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Pawlenty outlines bird flu strategy

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Minnesota produces more than one billion pounds of turkey each year -- more than any other state in the nation. So turkey farmers are always watching their flocks for signs of avian flu. (MPR file photo)
Gov. Tim Pawlenty laid out a plan Thursday for the state to combat the threat of avian flu in Minnesota. The release of the plan comes days after President Bush announced a national strategy to deal with the potential pandemic. The state is making plans for three different scenarios.

St. Paul, Minn. — Minnesota has been planning for an outbreak of bird flu since 1999. State officials are modifying those plans now because of a highly aggressive form of avian flu circulating among domestic and wild birds in Asia. It has now spread to Eastern Europe.

Scientists worry the virus may mutate and learn how to spread from person to person, creating a pandemic. State epidemiologist Harry Hull says he can't estimate when -- or even if -- the flu will arrive in Minnesota.

"When is that going to happen? I can't tell you. Will it be this year? Well maybe, but it might be next year, maybe four or five years into the future, or it may never happen," Hull says.

Still, Hull and other state officials are planning for a number of scenarios in which an aggressive form of avian flu enters Minnesota.

There are three most likely scenarios. In the first scenario, wild birds would bring the virus to Minnesota and pass it along to other birds. If that happens, the state would quarantine bird populations here and kill infected birds. They'd step up surveillance of birds.

The second scenario envisions a few humans would get the virus, but it would be a type that's hard to transmit. If that happens, health officials would isolate those people and give them anti-viral medications. Health workers would also locate and notify everyone the patients had been in contact within the 72 hours before they got sick.

This is one of the moments that as a nation, as a state, as communities we're going to have to be on our 'A' game.
- Gov. Tim Pawlenty

The last scenario is the most dramatic. In that case, avian flu would be highly contagious and there would be widespread cases.

In that case, the state would shut down public places, particularly schools, and consider closing certain workplaces. The state would start mass vaccinations as the drugs are available.

President Bush announced the government would stockpile enough vaccines for 25 percent of the U.S. population, primarily first responders and health care workers.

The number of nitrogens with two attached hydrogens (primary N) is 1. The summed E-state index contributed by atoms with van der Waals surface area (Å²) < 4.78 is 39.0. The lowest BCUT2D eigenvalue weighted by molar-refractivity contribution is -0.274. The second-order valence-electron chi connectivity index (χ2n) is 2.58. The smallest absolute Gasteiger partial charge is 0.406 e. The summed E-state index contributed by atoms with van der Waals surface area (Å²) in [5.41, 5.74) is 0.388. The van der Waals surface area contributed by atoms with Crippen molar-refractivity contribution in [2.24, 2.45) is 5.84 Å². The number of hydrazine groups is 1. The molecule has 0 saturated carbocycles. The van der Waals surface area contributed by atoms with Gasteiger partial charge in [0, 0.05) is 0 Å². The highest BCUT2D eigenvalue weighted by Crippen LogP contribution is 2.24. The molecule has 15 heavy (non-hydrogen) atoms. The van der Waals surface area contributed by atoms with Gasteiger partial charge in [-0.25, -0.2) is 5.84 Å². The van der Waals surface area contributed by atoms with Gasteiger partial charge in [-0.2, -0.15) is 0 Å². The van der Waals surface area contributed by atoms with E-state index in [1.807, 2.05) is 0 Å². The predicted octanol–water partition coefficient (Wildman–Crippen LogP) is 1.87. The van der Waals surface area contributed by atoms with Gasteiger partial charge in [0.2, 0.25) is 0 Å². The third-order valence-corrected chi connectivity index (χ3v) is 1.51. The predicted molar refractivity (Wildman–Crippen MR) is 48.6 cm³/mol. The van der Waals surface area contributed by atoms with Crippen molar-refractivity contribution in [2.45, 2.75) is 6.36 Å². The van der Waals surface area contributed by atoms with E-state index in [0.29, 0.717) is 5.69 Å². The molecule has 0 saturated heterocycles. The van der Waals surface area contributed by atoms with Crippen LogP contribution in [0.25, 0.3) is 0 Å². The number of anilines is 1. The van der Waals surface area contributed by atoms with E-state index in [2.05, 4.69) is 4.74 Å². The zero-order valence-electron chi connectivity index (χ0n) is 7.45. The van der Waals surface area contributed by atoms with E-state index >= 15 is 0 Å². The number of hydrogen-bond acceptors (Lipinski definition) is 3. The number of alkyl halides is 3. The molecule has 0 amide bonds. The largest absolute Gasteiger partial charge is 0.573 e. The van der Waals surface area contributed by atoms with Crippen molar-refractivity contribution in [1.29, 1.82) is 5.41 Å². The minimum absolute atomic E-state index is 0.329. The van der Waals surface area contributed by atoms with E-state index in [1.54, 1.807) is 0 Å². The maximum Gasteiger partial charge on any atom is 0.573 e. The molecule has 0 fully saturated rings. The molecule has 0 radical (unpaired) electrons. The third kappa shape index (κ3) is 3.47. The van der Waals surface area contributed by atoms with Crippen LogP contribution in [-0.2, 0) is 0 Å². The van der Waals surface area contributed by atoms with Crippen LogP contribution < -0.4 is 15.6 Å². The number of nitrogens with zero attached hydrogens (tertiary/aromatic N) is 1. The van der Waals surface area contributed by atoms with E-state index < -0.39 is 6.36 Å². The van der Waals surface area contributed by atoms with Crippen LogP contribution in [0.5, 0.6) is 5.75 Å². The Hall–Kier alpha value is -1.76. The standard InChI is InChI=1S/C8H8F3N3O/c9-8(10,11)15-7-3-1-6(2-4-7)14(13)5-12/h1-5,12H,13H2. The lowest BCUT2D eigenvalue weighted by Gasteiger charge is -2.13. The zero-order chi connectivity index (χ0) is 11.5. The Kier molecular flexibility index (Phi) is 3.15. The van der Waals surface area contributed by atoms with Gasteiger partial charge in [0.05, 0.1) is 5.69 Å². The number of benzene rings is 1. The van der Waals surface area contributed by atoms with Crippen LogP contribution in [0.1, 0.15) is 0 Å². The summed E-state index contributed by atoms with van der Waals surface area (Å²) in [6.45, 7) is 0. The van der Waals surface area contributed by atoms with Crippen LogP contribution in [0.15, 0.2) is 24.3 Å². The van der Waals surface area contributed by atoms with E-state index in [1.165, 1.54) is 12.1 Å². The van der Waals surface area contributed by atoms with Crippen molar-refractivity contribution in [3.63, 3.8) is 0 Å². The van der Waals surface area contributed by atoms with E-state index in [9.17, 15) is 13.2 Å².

Gov. Pawlenty says the state will likely be eligible to get some of those vaccines, as well as antiviral drugs. But Minnesota needs to plan on stockpiling its own.

"We will take every available step to gain access to as many and as much antivirals and vaccines that are in the marketplace," says Pawlenty.

Pawlenty says he doesn't know how much the preparations for a flu pandemic will cost. President Bush has asked Congress to pump $7.1 billion into vaccines research, increased surveillance and stockpiling of medicines. It's not clear yet how much of that money would go to states.

Minnesota's Department of Homeland Security and Public Safety will oversee pandemic flu planning.

Right now, the agency is focused on getting the word out. Pawlenty says one challenge will be communicating with immigrant communities.

"We are affirmatively reaching out to Minnesota state councils in terms of our minority communities, immigrant community, ESL community, to make sure they have this information in a language they understand, and in a culturally appropriate way," says Pawlenty.

Pawlenty says the government needs to walk a fine line between informing people of the threat and alarming them. He and other leaders went out of their way to note that chicken is safe to eat, an important nod given Minnesota's $1.5 billion poultry industry.

Pawlenty admits all of this preparation may seem like overkill. But he says avian flu is not something to take chances with.

"As a nation, as a state, as a nation, as communities, we're going to have to be on our 'A' game," Pawlenty says. "We know not just from Katrina, but from natural disasters in Minnesota and elsewehere, is that it's better to be overprepared than not prepared."

So far, avian influenza has killed 62 people in Asia and infected more than 100 since 2003.

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